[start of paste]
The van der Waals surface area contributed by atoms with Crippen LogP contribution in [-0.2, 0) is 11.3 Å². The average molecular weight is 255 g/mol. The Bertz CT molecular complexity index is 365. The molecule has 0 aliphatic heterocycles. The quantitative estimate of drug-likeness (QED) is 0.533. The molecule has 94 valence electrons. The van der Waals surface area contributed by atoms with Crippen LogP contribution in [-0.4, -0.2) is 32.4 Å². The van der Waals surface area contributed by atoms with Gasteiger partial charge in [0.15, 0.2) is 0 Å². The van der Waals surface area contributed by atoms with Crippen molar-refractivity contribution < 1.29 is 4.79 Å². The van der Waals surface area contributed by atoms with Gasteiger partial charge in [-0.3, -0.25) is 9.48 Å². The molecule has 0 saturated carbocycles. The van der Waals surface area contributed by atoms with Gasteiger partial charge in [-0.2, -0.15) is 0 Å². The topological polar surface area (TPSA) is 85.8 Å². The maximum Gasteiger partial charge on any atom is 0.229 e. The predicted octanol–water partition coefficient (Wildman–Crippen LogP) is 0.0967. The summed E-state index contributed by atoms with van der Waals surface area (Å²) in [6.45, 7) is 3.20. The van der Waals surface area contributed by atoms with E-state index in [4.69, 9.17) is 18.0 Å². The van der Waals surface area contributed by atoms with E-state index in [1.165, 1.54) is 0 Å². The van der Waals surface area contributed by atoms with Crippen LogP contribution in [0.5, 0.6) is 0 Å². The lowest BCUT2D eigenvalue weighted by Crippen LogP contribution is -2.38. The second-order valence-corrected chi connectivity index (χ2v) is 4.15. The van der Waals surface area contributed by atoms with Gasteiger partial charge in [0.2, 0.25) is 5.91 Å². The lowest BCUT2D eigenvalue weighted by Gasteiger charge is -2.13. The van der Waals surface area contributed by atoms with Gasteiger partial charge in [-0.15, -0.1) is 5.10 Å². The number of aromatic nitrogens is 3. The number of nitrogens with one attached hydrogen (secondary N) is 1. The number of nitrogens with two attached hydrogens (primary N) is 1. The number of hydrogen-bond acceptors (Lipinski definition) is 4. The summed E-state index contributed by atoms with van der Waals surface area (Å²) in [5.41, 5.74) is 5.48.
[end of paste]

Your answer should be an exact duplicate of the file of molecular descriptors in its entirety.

The van der Waals surface area contributed by atoms with Crippen LogP contribution in [-0.2, 0) is 11.3 Å². The average molecular weight is 255 g/mol. The Bertz CT molecular complexity index is 365. The molecule has 0 aliphatic heterocycles. The quantitative estimate of drug-likeness (QED) is 0.533. The molecule has 94 valence electrons. The van der Waals surface area contributed by atoms with Crippen LogP contribution in [-0.4, -0.2) is 32.4 Å². The van der Waals surface area contributed by atoms with Gasteiger partial charge in [0.15, 0.2) is 0 Å². The van der Waals surface area contributed by atoms with Crippen molar-refractivity contribution < 1.29 is 4.79 Å². The van der Waals surface area contributed by atoms with Gasteiger partial charge in [-0.3, -0.25) is 9.48 Å². The molecule has 0 saturated carbocycles. The van der Waals surface area contributed by atoms with Gasteiger partial charge in [-0.2, -0.15) is 0 Å². The topological polar surface area (TPSA) is 85.8 Å². The maximum Gasteiger partial charge on any atom is 0.229 e. The predicted octanol–water partition coefficient (Wildman–Crippen LogP) is 0.0967. The summed E-state index contributed by atoms with van der Waals surface area (Å²) in [6.45, 7) is 3.20. The van der Waals surface area contributed by atoms with E-state index in [4.69, 9.17) is 18.0 Å². The van der Waals surface area contributed by atoms with E-state index in [1.165, 1.54) is 0 Å². The van der Waals surface area contributed by atoms with Crippen LogP contribution in [0.5, 0.6) is 0 Å². The lowest BCUT2D eigenvalue weighted by Crippen LogP contribution is -2.38. The second-order valence-corrected chi connectivity index (χ2v) is 4.15. The van der Waals surface area contributed by atoms with Gasteiger partial charge in [0.2, 0.25) is 5.91 Å². The lowest BCUT2D eigenvalue weighted by Gasteiger charge is -2.13. The van der Waals surface area contributed by atoms with Gasteiger partial charge in [-0.15, -0.1) is 5.10 Å². The number of aromatic nitrogens is 3. The number of nitrogens with one attached hydrogen (secondary N) is 1. The number of nitrogens with two attached hydrogens (primary N) is 1. The number of hydrogen-bond acceptors (Lipinski definition) is 4. The summed E-state index contributed by atoms with van der Waals surface area (Å²) in [5.41, 5.74) is 5.48.